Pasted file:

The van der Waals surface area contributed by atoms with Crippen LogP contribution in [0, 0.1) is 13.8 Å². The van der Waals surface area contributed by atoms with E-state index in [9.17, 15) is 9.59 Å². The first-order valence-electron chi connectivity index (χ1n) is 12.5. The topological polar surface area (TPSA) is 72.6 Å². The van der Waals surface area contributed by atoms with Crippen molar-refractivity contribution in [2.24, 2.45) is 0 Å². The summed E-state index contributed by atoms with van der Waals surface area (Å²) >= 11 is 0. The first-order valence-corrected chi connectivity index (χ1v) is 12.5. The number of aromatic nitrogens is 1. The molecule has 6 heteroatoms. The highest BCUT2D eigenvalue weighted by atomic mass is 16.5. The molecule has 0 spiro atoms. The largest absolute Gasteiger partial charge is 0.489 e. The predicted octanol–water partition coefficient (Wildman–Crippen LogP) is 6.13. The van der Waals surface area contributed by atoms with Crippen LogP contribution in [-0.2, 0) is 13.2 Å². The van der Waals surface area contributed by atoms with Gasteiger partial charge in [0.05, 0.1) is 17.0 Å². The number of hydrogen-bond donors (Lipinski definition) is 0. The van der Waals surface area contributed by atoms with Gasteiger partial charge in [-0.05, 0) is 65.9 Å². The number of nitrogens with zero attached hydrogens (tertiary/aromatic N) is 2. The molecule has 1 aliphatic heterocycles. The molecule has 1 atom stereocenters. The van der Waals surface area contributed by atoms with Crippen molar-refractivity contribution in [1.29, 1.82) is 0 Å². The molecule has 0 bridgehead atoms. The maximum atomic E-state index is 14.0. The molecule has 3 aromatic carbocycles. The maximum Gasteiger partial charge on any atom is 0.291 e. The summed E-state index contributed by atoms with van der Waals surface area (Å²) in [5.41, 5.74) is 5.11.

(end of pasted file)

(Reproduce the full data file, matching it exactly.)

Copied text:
The van der Waals surface area contributed by atoms with Crippen LogP contribution in [0, 0.1) is 13.8 Å². The van der Waals surface area contributed by atoms with E-state index in [9.17, 15) is 9.59 Å². The first-order valence-electron chi connectivity index (χ1n) is 12.5. The topological polar surface area (TPSA) is 72.6 Å². The van der Waals surface area contributed by atoms with Crippen molar-refractivity contribution in [2.24, 2.45) is 0 Å². The summed E-state index contributed by atoms with van der Waals surface area (Å²) >= 11 is 0. The first-order valence-corrected chi connectivity index (χ1v) is 12.5. The number of aromatic nitrogens is 1. The molecule has 6 heteroatoms. The highest BCUT2D eigenvalue weighted by atomic mass is 16.5. The molecule has 0 spiro atoms. The largest absolute Gasteiger partial charge is 0.489 e. The predicted octanol–water partition coefficient (Wildman–Crippen LogP) is 6.13. The van der Waals surface area contributed by atoms with Crippen LogP contribution in [-0.2, 0) is 13.2 Å². The van der Waals surface area contributed by atoms with Gasteiger partial charge in [0.05, 0.1) is 17.0 Å². The number of hydrogen-bond donors (Lipinski definition) is 0. The van der Waals surface area contributed by atoms with Gasteiger partial charge in [-0.05, 0) is 65.9 Å². The number of nitrogens with zero attached hydrogens (tertiary/aromatic N) is 2. The molecule has 1 aliphatic heterocycles. The molecule has 1 atom stereocenters. The van der Waals surface area contributed by atoms with Crippen molar-refractivity contribution in [1.29, 1.82) is 0 Å². The molecule has 0 bridgehead atoms. The maximum atomic E-state index is 14.0. The molecule has 3 aromatic carbocycles. The maximum Gasteiger partial charge on any atom is 0.291 e. The summed E-state index contributed by atoms with van der Waals surface area (Å²) in [5.41, 5.74) is 5.11.